Saturday, 15 May 2010

Hay Making

I'd love to one day be able to use some of our land for hay or lucerne which we'd feed to the animals over the winter months. At the moment though we've concentrated on the main house garden for vegetables and use the rest mainly for grazing the horses and donkey. Our neighbour also grazes her cows on 2 of our plots occasionally.

For the last 2 years we have bought most of our winter feed from the village corporation the same as most of the Bulgarians that live here. Everything is ordered by the decare (1000sqm's) and there are different procedures for different crops. It's a lot to get your head around when you've been used to phoning a farmer friend once a week to deliver round bale haylage as we used to do in the UK. But it does make me more aware of the work involved in hay making.

This morning I've been out with Neville - another ex-pat in the village, to check on the first cut of lucerne. It's looking a bit thicker than last year which is great as we had a poor crop in 2009. Hopefully it will dry out and the rain will stay away for a few days until we can get it lifted off the field. That's when the hard work starts as we have to turn, stack and load the trailer. We should get 3 cuts from the lucerne but have decided that we won't have it baled this year as it does cost almost a leva a bale and that money would be better spent on something else.

 Being out in the fields working next to the villagers is very reminiscent of older times, days before big machinery came along to do the job for us. It's physically demanding but everyone gets on with it. For me it's quite humbling, everyday there are people out with scythes cutting grass, horses or donkeys pulling carts laden with it, all to be taken home and dried for the winter. It's something you just don't see in the UK now but still very much a part of life here in rural Bulgaria.

The people here are so resilient, physically strong and hard working. They don't moan or find excuses not to do things and they can teach some of us a lot about life.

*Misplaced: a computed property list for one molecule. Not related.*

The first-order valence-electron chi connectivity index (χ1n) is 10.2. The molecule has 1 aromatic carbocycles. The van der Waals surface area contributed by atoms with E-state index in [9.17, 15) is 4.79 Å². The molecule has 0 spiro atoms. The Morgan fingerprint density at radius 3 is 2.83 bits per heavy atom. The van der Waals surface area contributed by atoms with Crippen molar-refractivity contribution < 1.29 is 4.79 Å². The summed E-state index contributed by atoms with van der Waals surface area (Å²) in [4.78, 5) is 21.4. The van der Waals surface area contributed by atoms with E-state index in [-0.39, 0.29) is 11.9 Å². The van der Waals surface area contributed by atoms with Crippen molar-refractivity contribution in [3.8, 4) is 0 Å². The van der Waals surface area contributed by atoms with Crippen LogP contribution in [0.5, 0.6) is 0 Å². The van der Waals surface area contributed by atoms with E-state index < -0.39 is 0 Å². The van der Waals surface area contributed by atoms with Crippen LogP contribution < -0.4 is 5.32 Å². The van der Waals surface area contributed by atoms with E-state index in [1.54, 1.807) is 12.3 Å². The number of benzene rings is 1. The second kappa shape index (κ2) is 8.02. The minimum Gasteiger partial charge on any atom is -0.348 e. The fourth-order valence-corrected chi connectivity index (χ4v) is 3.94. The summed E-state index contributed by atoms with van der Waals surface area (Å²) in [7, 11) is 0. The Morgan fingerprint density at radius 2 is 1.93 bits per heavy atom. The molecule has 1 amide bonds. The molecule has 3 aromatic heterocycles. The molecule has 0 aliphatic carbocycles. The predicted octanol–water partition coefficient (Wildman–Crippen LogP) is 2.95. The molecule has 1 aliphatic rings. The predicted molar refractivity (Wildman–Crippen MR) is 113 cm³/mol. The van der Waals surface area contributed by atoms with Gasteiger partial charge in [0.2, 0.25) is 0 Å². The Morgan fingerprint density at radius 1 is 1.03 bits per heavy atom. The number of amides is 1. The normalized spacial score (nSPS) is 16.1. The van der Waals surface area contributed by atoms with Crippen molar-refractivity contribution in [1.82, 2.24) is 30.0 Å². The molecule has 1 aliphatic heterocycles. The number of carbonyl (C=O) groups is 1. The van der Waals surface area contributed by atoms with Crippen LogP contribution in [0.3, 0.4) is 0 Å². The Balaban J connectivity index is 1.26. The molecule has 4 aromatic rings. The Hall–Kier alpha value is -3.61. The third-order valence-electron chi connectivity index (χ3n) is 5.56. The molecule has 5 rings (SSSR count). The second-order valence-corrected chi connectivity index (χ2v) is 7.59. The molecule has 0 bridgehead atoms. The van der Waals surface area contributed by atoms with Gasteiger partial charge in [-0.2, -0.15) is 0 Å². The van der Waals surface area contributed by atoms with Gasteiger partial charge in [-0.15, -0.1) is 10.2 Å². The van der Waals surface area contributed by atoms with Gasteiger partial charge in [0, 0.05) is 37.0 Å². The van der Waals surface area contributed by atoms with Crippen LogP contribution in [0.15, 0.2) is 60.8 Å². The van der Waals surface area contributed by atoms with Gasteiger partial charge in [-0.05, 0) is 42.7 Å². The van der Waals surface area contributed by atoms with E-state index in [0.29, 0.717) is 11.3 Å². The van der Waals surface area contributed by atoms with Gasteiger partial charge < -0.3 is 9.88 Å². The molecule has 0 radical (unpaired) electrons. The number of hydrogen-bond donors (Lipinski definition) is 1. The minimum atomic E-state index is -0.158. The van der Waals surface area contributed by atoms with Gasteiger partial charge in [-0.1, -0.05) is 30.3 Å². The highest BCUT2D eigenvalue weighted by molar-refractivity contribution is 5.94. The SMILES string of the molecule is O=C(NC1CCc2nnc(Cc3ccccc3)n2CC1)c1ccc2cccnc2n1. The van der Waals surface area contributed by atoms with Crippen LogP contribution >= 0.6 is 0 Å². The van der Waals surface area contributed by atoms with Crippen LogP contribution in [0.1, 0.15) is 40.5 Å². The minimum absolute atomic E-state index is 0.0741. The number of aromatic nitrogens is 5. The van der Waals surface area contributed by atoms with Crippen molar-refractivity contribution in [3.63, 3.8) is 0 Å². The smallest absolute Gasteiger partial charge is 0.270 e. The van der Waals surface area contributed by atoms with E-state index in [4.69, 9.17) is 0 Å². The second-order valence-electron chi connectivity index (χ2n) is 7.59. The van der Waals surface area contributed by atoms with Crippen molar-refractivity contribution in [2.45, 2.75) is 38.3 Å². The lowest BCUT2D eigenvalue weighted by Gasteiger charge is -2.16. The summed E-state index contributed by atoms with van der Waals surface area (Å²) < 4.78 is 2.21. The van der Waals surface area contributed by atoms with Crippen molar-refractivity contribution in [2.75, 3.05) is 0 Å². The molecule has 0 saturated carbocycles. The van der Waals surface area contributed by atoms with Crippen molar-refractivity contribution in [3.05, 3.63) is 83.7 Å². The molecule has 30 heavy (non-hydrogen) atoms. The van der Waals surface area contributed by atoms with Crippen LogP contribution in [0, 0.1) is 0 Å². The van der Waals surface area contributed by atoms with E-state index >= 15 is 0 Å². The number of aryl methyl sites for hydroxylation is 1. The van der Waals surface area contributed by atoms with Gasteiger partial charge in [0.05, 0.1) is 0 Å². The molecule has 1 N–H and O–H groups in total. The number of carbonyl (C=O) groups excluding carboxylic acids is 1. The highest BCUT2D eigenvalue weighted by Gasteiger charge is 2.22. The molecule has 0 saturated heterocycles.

1. Great post. The similarities about your life are as interesting as the differences.

    I was talking to a farmer yesterday about the adverse weather we've been having here recently.
    I noticed how he took it all in his stride. He said he's have more wine and sleep this week and a lot less of both when the weather got more favourable!

    His maize has been battered by frost. But no stress, no fuss, just getting on with life.

  2. I guess when the weather turns against you there's nothing you can do about it. Yes we may have lost a crop of lucerne but it's not the end of the world.

    Just means I'll have to get out and about with the scythe when the sunshine returns and cut some grass to dry out on the barn roof to help make up the shortfall.

    One way or another the animals won't starve and all of this rain may make some crops more productive than usual.

    The most pressing issue being talked about this morning in the village centre was that the pensioners shop sells coffee/tea cheaper than the cafe, so maybe we should go there instead and save 0.30 leva lol that's around 0.16 euros or 0.13 pounds. Every little bit helps here when most of the locals earn less than £150 a month.